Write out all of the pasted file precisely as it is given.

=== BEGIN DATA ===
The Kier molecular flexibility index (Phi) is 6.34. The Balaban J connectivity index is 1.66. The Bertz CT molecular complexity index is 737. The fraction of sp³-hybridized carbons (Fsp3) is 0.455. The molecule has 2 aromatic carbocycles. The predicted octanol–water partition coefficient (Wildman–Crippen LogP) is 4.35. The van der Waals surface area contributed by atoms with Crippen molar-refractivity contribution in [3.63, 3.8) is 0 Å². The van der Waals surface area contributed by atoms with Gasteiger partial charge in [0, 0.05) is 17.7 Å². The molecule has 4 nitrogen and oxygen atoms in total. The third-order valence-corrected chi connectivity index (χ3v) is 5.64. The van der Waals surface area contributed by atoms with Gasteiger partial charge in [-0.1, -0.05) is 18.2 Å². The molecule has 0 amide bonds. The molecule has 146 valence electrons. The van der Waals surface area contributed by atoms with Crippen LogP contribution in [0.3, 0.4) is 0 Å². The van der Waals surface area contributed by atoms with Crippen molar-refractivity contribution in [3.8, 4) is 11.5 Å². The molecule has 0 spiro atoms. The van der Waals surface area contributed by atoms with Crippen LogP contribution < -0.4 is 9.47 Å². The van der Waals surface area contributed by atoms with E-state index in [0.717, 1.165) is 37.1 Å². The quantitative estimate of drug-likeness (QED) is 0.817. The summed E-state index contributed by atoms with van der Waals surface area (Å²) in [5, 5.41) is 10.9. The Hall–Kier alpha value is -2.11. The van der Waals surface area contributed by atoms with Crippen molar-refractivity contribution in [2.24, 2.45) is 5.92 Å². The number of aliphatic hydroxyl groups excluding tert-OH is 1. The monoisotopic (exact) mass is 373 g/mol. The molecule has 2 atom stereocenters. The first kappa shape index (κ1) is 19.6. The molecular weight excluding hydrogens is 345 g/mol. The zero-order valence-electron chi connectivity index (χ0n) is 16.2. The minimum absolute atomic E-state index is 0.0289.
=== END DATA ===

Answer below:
The Kier molecular flexibility index (Phi) is 6.34. The Balaban J connectivity index is 1.66. The Bertz CT molecular complexity index is 737. The fraction of sp³-hybridized carbons (Fsp3) is 0.455. The molecule has 2 aromatic carbocycles. The predicted octanol–water partition coefficient (Wildman–Crippen LogP) is 4.35. The van der Waals surface area contributed by atoms with Crippen molar-refractivity contribution in [3.63, 3.8) is 0 Å². The van der Waals surface area contributed by atoms with Gasteiger partial charge in [0, 0.05) is 17.7 Å². The molecule has 4 nitrogen and oxygen atoms in total. The third-order valence-corrected chi connectivity index (χ3v) is 5.64. The van der Waals surface area contributed by atoms with Gasteiger partial charge in [-0.1, -0.05) is 18.2 Å². The molecule has 0 amide bonds. The molecule has 146 valence electrons. The van der Waals surface area contributed by atoms with Crippen LogP contribution in [0.3, 0.4) is 0 Å². The van der Waals surface area contributed by atoms with Crippen molar-refractivity contribution in [3.8, 4) is 11.5 Å². The molecule has 0 spiro atoms. The van der Waals surface area contributed by atoms with Crippen LogP contribution < -0.4 is 9.47 Å². The van der Waals surface area contributed by atoms with E-state index in [0.717, 1.165) is 37.1 Å². The quantitative estimate of drug-likeness (QED) is 0.817. The summed E-state index contributed by atoms with van der Waals surface area (Å²) in [5, 5.41) is 10.9. The Hall–Kier alpha value is -2.11. The van der Waals surface area contributed by atoms with Crippen molar-refractivity contribution in [2.24, 2.45) is 5.92 Å². The number of aliphatic hydroxyl groups excluding tert-OH is 1. The monoisotopic (exact) mass is 373 g/mol. The molecule has 2 atom stereocenters. The first kappa shape index (κ1) is 19.6. The molecular weight excluding hydrogens is 345 g/mol. The zero-order valence-electron chi connectivity index (χ0n) is 16.2. The minimum absolute atomic E-state index is 0.0289.